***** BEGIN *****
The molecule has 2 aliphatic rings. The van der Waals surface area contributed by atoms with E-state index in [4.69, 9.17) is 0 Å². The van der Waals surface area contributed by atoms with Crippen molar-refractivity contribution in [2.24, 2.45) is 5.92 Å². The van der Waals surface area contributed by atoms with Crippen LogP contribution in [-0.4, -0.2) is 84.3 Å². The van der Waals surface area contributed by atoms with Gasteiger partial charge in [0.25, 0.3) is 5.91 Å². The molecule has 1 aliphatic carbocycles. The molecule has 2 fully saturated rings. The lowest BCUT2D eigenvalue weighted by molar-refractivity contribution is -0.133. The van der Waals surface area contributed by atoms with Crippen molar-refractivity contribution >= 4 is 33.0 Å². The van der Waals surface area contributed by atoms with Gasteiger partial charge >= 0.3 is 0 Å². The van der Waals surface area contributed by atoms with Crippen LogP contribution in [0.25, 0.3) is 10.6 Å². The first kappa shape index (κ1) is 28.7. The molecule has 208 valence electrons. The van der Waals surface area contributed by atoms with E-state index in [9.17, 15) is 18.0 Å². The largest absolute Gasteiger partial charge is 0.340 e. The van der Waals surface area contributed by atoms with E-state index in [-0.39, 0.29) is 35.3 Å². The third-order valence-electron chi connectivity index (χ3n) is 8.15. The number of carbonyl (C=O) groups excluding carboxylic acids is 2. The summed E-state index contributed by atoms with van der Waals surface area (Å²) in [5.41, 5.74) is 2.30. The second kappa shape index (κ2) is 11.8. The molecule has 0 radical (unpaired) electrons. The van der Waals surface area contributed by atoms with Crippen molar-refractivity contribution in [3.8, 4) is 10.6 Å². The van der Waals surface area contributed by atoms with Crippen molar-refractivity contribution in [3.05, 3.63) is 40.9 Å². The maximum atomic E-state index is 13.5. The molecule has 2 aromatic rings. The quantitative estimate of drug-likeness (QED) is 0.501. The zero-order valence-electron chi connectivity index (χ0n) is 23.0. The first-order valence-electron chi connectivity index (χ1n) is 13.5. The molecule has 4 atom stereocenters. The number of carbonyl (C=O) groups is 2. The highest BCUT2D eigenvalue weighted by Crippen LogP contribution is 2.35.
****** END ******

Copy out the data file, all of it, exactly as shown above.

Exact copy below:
The molecule has 2 aliphatic rings. The van der Waals surface area contributed by atoms with E-state index in [4.69, 9.17) is 0 Å². The van der Waals surface area contributed by atoms with Crippen molar-refractivity contribution in [2.24, 2.45) is 5.92 Å². The van der Waals surface area contributed by atoms with Crippen LogP contribution in [-0.4, -0.2) is 84.3 Å². The van der Waals surface area contributed by atoms with Gasteiger partial charge in [0.25, 0.3) is 5.91 Å². The molecule has 1 aliphatic carbocycles. The molecule has 2 fully saturated rings. The lowest BCUT2D eigenvalue weighted by molar-refractivity contribution is -0.133. The van der Waals surface area contributed by atoms with Crippen molar-refractivity contribution >= 4 is 33.0 Å². The van der Waals surface area contributed by atoms with Gasteiger partial charge >= 0.3 is 0 Å². The van der Waals surface area contributed by atoms with Crippen LogP contribution in [0.25, 0.3) is 10.6 Å². The first kappa shape index (κ1) is 28.7. The molecule has 208 valence electrons. The van der Waals surface area contributed by atoms with E-state index in [9.17, 15) is 18.0 Å². The largest absolute Gasteiger partial charge is 0.340 e. The van der Waals surface area contributed by atoms with E-state index in [-0.39, 0.29) is 35.3 Å². The third-order valence-electron chi connectivity index (χ3n) is 8.15. The number of carbonyl (C=O) groups excluding carboxylic acids is 2. The summed E-state index contributed by atoms with van der Waals surface area (Å²) in [5.41, 5.74) is 2.30. The second kappa shape index (κ2) is 11.8. The molecule has 0 radical (unpaired) electrons. The van der Waals surface area contributed by atoms with Crippen molar-refractivity contribution in [3.8, 4) is 10.6 Å². The van der Waals surface area contributed by atoms with Crippen molar-refractivity contribution in [3.05, 3.63) is 40.9 Å². The maximum atomic E-state index is 13.5. The molecule has 2 aromatic rings. The quantitative estimate of drug-likeness (QED) is 0.501. The zero-order valence-electron chi connectivity index (χ0n) is 23.0. The first-order valence-electron chi connectivity index (χ1n) is 13.5. The molecule has 4 atom stereocenters. The number of carbonyl (C=O) groups is 2. The highest BCUT2D eigenvalue weighted by Crippen LogP contribution is 2.35.